Other than yours, only two posts use the word “just;” one uses it in place of the word “only” and the other in the phrase “just fine.” The way I read her posts, the OP is looking for an inexpensive solution to a problem. I’m sure all input is welcomed. Whether it will work for her or not, only she can say.

    Valerie DeVries thanked eam44
  • 6 years ago

    So true. I simply see, so often, that when one doesn't have much of a budget, it's often replacement that is offered vs. working with something they have or have access to.

    I did choose to use that 4-letter F word on purpose, though, given those counter remnants are ... FREE.

    My energy is limited these days. I'm off for a few days, though, so you all watch out. Even today, I moved a pocket door to another pocket, then hung 3 more. I put hardware and drawer fronts on an apothecary cabinet. (Boy are those just stupid as far as usable space. But they look cool!) That said, I'm actually, really, cooking something. Some pot of junk from the freezer, to which I'll add jambalaya seasonings and call it a day. It's all .... FREE because I have it in the freezer! yeah!

    Do I digress? uh, um. yes. Sorry.

    Valerie DeVries thanked CEFreeman_GW DC/MD Burbs 7b/8a
  • 6 years ago

    Doesn’t silestone have a product that is a shell that goes over existing laminate countertops?

  • 6 years ago

    So, I am now onto the idea of mismatched counter-tops. The only thing
    is, that will probably be side by side mismatched. We will be at the
    mercy of their scrap pile

    That could be fun. And if your current tops are falling apart, probably a good idea.

    I would stick to one color family that goes with the existing floors and cabinets - perhaps all rusty, all cream, or all greys. If you can find a dramatic veined chunk, slap it in the middle with plain blending pieces on either side.

    And if anyone says anything, smile and say "thanks, we thought it added a dramatic touch".

    Valerie DeVries thanked User
  • 6 years ago

    We used tile. I'll bet you'll be able to find enough of the same type to "tile" it ;^)

    we cut pieces so that the placement looked intentional not just covering as much as we could. Good hunting!

  • 6 years ago

    heatheron40, I just LOVE your counters. Awesome bin pulls, too.

  • 6 years ago

    Even if you can get remanent material free, are they going to do the install free too? Labor can be more than half the cost of countertops.

  • 6 years ago

    heatheron40, I cringe a bit at grout on a countertop, but your counters really look beautiful. And I should add - I generally abhor cup pulls - but those are incredibly cool looking. Nicely done!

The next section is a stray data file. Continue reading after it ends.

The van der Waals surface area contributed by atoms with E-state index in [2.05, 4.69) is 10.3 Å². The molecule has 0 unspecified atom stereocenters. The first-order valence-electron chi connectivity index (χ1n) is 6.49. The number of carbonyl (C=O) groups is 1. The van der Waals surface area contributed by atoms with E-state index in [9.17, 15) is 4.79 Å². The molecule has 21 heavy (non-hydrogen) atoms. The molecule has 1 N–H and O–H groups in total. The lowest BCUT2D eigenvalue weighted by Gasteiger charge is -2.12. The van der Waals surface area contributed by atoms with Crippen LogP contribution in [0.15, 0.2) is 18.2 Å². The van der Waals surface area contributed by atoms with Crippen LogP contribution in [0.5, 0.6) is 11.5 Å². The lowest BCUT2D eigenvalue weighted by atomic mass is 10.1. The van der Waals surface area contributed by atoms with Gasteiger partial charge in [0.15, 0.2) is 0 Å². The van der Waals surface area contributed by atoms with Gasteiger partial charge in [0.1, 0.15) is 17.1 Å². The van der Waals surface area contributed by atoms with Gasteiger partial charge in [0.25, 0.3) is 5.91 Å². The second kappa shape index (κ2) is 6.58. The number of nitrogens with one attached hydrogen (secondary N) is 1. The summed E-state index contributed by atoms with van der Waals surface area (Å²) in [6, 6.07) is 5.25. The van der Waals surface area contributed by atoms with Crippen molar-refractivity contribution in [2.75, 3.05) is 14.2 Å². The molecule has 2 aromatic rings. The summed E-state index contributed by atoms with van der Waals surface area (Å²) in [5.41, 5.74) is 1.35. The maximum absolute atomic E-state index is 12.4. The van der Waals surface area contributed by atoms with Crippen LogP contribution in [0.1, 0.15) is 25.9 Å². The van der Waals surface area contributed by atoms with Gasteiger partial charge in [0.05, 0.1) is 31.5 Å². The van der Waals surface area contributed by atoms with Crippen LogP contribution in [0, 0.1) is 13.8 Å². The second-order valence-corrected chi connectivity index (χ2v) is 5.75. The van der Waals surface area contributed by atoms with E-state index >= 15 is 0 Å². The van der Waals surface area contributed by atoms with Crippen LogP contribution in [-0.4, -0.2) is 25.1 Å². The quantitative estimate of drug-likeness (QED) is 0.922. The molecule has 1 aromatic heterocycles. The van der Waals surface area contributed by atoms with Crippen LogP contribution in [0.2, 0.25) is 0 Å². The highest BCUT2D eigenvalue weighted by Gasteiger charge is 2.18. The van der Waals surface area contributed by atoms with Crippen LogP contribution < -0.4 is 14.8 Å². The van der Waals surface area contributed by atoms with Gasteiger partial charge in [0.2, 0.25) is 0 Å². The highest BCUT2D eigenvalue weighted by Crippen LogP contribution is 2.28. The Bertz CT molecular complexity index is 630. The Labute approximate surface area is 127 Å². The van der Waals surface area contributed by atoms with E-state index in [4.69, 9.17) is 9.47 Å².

• 6 years ago

    Well the OP seems to have gone. Perhaps she came up with another option.

  • PRO
    6 years ago

    Simple laminate countertops are very cost conscious and come in an amazing amount of colors and patterns - I would compare the price of that to whatever remnant+fabrication of stone tops would be....If you post some pictures, we may be able to help you further based on your layout!

  • 6 years ago

    Two large sections of different stones seamed together seems like something that would look rather “accidental”, or messy/awkward ... but, thinking outside the box, if the stone slab remnants, and the labor is FREE (or close to it)... seaming together a crazy striped countertop, from even slices of complimentary or contrasting stone remnants could be really cool (in a unique, custom, creative, daring way), particularly if all the stripes (slices, pieces, etc ) are of exactly the same equal width, so the overall effect is very intentional (say, all 12” wide slices)?

  • 6 years ago

    Modern grout makes the tiling possible. MIL has been here over 1 and half years, making/spilling coffee in that area everyday and no stains! Sounds crazy, I know. I had 2 kids in college and didn't want to spend the $$$ on counters. Very budget friendly and DIYable.

  • PRO
    6 years ago

    I would suggest going with different materials. For example, you can combine granite and butcher block, that would look great.

  • 6 years ago

    Heatheron40, very nice.

    I asked a question about doing a tile countertop in our guest cabin recently as I feel like the look would complement the cabin aesthetic. Also I’m dying to learn to tile and thought it would be a fun place to start as it’s not an everyday space and I could take my time. Most of the responses were against. Basically stating the grout would make me crazy. The guy at the said what you’re saying I think, he said that modern grouts are more resistant to staining and such, and also to go with a tinted grout of some sort.

    I love your use of pattern to give it interest and intention!